Angus is more laid back. The languid “Grizzly Bear” has an early ‘70s A.M. pop radio sheen, anchored by plucky guitar arpeggios, sweet organ and Fender Rhodes interplay, plus frothy “bah-bah-bah-bah” backing vocals.

Super-twinkly instrumentation and the jaunty arrangement of “Get Home” belies lyrics that bemoan a long distance relationship. Conversely, on “Please You” the melody is suffused in sadness while the lyrics offer an urgent tale of sexual concupiscence.

The most winning moments on the album come when the siblings really share the vocals, rather than just chiming in on each other’s songs. “Heart Beats Slow” blends jangly, amplified acoustic guitar, tinkling piano notes, slashing power chords and a heartbreak beat. The lyrics walk the listener through a civilized break up. “Well, I wish you, I wish you well/All the best.”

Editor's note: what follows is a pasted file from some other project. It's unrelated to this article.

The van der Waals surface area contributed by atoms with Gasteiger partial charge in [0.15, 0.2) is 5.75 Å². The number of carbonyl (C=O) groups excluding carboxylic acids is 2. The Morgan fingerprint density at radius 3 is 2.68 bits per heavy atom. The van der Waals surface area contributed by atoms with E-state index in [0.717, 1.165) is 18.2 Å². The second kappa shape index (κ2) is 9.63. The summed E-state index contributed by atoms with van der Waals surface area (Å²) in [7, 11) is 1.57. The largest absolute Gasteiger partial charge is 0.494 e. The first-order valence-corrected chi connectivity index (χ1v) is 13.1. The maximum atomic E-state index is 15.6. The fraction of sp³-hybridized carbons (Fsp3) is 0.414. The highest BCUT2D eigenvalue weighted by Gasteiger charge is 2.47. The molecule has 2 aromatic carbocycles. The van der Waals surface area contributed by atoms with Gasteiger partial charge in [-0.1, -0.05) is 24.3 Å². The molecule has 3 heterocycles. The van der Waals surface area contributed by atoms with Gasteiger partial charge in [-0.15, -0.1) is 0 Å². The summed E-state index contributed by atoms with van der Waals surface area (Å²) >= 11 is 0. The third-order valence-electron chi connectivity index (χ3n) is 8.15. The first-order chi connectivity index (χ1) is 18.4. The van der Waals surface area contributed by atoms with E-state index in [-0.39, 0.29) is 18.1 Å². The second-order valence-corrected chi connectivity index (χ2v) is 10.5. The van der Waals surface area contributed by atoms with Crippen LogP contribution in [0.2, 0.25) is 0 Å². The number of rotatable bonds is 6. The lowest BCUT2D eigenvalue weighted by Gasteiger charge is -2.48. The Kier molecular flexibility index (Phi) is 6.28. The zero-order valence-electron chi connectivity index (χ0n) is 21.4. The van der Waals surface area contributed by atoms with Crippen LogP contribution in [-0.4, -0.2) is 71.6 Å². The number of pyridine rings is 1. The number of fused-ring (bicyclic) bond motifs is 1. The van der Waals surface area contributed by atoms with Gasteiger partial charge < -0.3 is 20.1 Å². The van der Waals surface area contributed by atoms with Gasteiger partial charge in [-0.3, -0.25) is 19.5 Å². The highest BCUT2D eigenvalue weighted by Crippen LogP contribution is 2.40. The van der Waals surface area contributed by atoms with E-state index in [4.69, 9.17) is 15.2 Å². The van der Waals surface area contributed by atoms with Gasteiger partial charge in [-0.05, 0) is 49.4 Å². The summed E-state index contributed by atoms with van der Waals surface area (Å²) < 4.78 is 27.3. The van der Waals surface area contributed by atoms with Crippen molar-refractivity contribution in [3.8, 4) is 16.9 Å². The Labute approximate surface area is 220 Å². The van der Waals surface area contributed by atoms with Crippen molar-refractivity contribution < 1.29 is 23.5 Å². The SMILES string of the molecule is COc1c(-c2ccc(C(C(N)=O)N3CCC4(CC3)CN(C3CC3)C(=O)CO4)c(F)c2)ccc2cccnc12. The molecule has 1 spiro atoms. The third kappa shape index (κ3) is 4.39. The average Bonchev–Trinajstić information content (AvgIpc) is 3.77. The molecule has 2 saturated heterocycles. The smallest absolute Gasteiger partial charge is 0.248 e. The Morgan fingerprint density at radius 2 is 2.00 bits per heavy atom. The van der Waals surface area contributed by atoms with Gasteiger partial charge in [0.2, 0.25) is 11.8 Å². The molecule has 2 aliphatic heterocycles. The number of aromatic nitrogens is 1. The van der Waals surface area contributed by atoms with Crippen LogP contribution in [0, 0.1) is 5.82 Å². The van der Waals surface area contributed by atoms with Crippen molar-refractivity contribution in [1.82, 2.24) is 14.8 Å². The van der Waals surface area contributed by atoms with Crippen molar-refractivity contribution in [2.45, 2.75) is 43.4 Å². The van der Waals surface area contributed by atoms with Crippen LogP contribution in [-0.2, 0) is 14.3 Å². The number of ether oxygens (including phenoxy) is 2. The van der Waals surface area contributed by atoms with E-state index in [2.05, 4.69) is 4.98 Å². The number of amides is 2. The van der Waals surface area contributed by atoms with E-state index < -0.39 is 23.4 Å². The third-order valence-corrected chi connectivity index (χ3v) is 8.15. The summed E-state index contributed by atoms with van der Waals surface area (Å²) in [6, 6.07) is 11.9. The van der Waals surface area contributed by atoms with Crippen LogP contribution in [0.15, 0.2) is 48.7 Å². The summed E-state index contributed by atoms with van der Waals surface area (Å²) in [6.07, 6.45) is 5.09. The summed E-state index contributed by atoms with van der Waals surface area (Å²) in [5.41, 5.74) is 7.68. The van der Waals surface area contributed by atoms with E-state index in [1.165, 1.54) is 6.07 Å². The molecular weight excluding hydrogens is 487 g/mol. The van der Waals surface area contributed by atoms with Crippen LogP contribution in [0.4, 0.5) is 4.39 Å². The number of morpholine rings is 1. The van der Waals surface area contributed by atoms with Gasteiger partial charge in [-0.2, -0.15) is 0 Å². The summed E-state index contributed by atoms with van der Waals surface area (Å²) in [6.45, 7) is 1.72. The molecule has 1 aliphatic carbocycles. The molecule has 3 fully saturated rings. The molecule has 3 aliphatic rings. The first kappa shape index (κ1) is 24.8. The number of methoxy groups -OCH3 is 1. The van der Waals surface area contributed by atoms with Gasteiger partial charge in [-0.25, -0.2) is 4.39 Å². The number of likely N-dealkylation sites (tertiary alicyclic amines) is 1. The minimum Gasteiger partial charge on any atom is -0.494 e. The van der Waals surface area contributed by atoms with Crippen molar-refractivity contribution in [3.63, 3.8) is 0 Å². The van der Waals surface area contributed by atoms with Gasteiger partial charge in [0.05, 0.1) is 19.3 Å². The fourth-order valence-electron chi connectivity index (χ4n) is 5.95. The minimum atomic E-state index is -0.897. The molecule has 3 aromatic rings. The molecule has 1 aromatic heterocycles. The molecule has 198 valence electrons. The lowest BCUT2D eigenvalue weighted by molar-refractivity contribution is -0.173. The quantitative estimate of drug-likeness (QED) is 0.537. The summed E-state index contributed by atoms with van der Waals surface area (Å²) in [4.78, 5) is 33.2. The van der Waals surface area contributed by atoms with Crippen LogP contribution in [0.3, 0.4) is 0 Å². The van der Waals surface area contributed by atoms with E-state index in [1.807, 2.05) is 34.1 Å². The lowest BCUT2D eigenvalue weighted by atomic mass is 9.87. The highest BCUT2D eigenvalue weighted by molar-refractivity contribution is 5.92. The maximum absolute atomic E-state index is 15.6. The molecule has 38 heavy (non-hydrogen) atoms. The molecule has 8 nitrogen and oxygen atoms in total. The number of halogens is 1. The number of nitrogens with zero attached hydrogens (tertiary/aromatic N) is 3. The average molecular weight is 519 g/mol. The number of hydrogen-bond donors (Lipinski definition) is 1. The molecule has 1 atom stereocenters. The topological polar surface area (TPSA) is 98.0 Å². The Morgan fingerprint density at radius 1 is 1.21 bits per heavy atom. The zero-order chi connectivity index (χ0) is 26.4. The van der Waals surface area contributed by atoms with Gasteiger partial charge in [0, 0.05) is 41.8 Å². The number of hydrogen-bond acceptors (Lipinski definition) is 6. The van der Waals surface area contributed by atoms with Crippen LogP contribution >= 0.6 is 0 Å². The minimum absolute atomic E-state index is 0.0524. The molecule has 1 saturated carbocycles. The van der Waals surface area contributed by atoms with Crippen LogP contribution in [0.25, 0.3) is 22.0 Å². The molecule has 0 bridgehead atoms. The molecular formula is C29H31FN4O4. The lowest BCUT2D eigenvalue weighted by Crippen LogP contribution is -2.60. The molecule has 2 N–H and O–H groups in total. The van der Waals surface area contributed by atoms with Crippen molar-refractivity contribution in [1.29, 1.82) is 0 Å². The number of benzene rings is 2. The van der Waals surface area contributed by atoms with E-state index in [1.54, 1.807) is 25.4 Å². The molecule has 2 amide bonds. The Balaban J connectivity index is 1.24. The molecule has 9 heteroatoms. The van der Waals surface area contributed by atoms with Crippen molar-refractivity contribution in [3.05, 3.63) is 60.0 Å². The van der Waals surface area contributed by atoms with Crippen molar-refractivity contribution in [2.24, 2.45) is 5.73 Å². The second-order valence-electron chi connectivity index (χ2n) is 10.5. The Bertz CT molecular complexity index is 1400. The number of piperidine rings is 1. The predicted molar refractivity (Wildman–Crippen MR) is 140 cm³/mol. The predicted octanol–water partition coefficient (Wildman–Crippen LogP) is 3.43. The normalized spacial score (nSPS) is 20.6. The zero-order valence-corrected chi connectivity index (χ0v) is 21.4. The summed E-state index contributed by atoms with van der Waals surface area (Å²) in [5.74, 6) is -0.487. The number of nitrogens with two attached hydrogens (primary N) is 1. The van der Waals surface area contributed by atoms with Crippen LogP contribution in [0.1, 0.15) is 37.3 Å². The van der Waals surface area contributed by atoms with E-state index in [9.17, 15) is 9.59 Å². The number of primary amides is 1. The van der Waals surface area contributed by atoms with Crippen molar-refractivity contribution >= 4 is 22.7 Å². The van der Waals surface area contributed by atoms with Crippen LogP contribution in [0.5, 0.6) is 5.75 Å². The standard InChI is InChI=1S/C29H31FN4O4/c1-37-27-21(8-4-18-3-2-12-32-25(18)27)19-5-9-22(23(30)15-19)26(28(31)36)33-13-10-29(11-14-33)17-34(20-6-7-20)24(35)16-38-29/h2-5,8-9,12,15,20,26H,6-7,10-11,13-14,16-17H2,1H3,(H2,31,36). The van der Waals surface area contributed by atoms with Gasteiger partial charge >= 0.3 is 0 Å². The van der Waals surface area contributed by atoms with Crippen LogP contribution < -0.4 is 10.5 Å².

The pastoral “Wherever You Are”recalls the ethereal grace of Nick Drake. Honeyed guitar licks power the melody. The lyrics recall a romantic road trip. Finally, “Other Things” wed angular guitars, kalimba and tambourine to Angus and Julia’s off-kilter harmonies.

The album closes with “Crash And Burn.” Here, Angus unleashes his inner Neil Young and Crazy Horse. The melody is a downward spiral, the rhythm stop-start deliberate. As the tempo accelerates, guitars joust and parry with a thrashy agility. It’s an ambitious finish to a satisfying effort.

Props to Rick Rubin for not altering, but enhancing Angus and Julia’s sound. Hopefully, this proves that the siblings continue to collaborate as well as maintain independent solo careers.

Angus And Julia Stone is simply a gorgeous hang, gauzy and hypnotic. A perfect companion to a lazy, rainy day.